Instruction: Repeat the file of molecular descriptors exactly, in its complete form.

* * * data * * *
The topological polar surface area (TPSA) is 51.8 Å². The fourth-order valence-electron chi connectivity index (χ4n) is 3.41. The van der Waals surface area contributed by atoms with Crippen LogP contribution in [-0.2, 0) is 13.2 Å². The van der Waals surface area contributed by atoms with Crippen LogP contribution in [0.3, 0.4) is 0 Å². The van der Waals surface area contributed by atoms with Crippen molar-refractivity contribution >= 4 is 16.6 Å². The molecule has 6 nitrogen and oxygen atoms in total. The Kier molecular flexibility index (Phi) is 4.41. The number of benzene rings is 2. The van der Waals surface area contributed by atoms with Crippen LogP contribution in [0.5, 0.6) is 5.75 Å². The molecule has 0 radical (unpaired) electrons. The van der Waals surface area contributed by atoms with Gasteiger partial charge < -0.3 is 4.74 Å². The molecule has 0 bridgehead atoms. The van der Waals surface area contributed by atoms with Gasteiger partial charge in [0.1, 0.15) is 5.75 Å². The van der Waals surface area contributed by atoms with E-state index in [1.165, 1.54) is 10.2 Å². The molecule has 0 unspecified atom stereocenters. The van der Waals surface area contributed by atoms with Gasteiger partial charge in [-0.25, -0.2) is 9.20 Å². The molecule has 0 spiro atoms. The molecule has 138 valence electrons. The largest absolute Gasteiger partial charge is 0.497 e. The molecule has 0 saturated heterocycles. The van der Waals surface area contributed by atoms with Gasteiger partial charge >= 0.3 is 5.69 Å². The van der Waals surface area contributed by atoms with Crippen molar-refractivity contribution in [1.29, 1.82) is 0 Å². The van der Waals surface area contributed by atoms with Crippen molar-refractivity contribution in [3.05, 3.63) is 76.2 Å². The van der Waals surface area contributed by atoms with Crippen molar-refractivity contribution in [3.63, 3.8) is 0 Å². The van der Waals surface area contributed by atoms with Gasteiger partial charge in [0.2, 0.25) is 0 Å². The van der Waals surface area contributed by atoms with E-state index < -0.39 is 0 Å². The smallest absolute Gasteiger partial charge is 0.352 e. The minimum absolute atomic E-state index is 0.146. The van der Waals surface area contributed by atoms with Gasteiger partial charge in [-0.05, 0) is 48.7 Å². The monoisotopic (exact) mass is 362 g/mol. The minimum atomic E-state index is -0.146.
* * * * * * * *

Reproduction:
The topological polar surface area (TPSA) is 51.8 Å². The fourth-order valence-electron chi connectivity index (χ4n) is 3.41. The van der Waals surface area contributed by atoms with Crippen LogP contribution in [-0.2, 0) is 13.2 Å². The van der Waals surface area contributed by atoms with Crippen LogP contribution in [0.3, 0.4) is 0 Å². The van der Waals surface area contributed by atoms with Crippen molar-refractivity contribution >= 4 is 16.6 Å². The molecule has 6 nitrogen and oxygen atoms in total. The Kier molecular flexibility index (Phi) is 4.41. The number of benzene rings is 2. The van der Waals surface area contributed by atoms with Crippen LogP contribution in [0.5, 0.6) is 5.75 Å². The molecule has 0 radical (unpaired) electrons. The van der Waals surface area contributed by atoms with Gasteiger partial charge < -0.3 is 4.74 Å². The molecule has 0 bridgehead atoms. The van der Waals surface area contributed by atoms with Gasteiger partial charge in [0.1, 0.15) is 5.75 Å². The van der Waals surface area contributed by atoms with E-state index in [1.165, 1.54) is 10.2 Å². The molecule has 0 unspecified atom stereocenters. The van der Waals surface area contributed by atoms with Gasteiger partial charge in [-0.25, -0.2) is 9.20 Å². The molecule has 0 spiro atoms. The molecule has 138 valence electrons. The largest absolute Gasteiger partial charge is 0.497 e. The molecule has 0 saturated heterocycles. The van der Waals surface area contributed by atoms with Gasteiger partial charge >= 0.3 is 5.69 Å². The van der Waals surface area contributed by atoms with Crippen molar-refractivity contribution in [1.29, 1.82) is 0 Å². The van der Waals surface area contributed by atoms with Crippen molar-refractivity contribution in [3.05, 3.63) is 76.2 Å². The van der Waals surface area contributed by atoms with Crippen molar-refractivity contribution in [3.63, 3.8) is 0 Å². The van der Waals surface area contributed by atoms with Gasteiger partial charge in [0.2, 0.25) is 0 Å². The van der Waals surface area contributed by atoms with E-state index < -0.39 is 0 Å². The smallest absolute Gasteiger partial charge is 0.352 e. The minimum absolute atomic E-state index is 0.146. The van der Waals surface area contributed by atoms with Gasteiger partial charge in [-0.05, 0) is 48.7 Å². The monoisotopic (exact) mass is 362 g/mol. The minimum atomic E-state index is -0.146.